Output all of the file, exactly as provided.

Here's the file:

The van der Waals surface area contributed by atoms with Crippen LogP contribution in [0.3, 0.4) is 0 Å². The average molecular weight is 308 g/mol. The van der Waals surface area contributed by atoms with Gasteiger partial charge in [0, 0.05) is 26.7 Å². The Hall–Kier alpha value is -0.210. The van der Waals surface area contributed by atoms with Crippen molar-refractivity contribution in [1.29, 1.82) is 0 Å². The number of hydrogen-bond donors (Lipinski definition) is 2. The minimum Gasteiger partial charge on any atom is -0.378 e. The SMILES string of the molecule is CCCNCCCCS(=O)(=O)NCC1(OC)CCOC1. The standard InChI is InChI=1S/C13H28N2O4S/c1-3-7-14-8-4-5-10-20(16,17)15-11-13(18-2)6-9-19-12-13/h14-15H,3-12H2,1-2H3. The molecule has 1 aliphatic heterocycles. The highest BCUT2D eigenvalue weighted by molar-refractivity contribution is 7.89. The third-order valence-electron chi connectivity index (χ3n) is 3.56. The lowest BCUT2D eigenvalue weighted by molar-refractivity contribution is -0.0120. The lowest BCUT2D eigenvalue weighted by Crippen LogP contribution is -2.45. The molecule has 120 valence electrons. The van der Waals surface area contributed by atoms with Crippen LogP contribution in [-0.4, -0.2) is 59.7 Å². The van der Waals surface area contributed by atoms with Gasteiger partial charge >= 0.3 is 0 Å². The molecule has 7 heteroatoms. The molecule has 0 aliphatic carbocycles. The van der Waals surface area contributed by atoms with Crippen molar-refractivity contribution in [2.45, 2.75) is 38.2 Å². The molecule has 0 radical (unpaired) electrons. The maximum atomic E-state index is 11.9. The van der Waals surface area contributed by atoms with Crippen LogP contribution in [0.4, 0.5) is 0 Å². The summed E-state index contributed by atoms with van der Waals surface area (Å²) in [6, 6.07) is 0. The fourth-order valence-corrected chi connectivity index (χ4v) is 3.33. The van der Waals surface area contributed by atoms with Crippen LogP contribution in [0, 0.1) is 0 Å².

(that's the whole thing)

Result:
The van der Waals surface area contributed by atoms with Crippen LogP contribution in [0.3, 0.4) is 0 Å². The average molecular weight is 308 g/mol. The van der Waals surface area contributed by atoms with Gasteiger partial charge in [0, 0.05) is 26.7 Å². The Hall–Kier alpha value is -0.210. The van der Waals surface area contributed by atoms with Crippen molar-refractivity contribution in [1.29, 1.82) is 0 Å². The number of hydrogen-bond donors (Lipinski definition) is 2. The minimum Gasteiger partial charge on any atom is -0.378 e. The SMILES string of the molecule is CCCNCCCCS(=O)(=O)NCC1(OC)CCOC1. The standard InChI is InChI=1S/C13H28N2O4S/c1-3-7-14-8-4-5-10-20(16,17)15-11-13(18-2)6-9-19-12-13/h14-15H,3-12H2,1-2H3. The molecule has 1 aliphatic heterocycles. The highest BCUT2D eigenvalue weighted by molar-refractivity contribution is 7.89. The third-order valence-electron chi connectivity index (χ3n) is 3.56. The lowest BCUT2D eigenvalue weighted by molar-refractivity contribution is -0.0120. The lowest BCUT2D eigenvalue weighted by Crippen LogP contribution is -2.45. The molecule has 120 valence electrons. The van der Waals surface area contributed by atoms with Crippen LogP contribution in [-0.4, -0.2) is 59.7 Å². The van der Waals surface area contributed by atoms with Gasteiger partial charge >= 0.3 is 0 Å². The molecule has 7 heteroatoms. The molecule has 0 aliphatic carbocycles. The van der Waals surface area contributed by atoms with Crippen molar-refractivity contribution in [2.45, 2.75) is 38.2 Å². The molecule has 0 radical (unpaired) electrons. The maximum atomic E-state index is 11.9. The van der Waals surface area contributed by atoms with Crippen LogP contribution in [0.4, 0.5) is 0 Å². The summed E-state index contributed by atoms with van der Waals surface area (Å²) in [6, 6.07) is 0. The fourth-order valence-corrected chi connectivity index (χ4v) is 3.33. The van der Waals surface area contributed by atoms with Crippen LogP contribution in [0, 0.1) is 0 Å².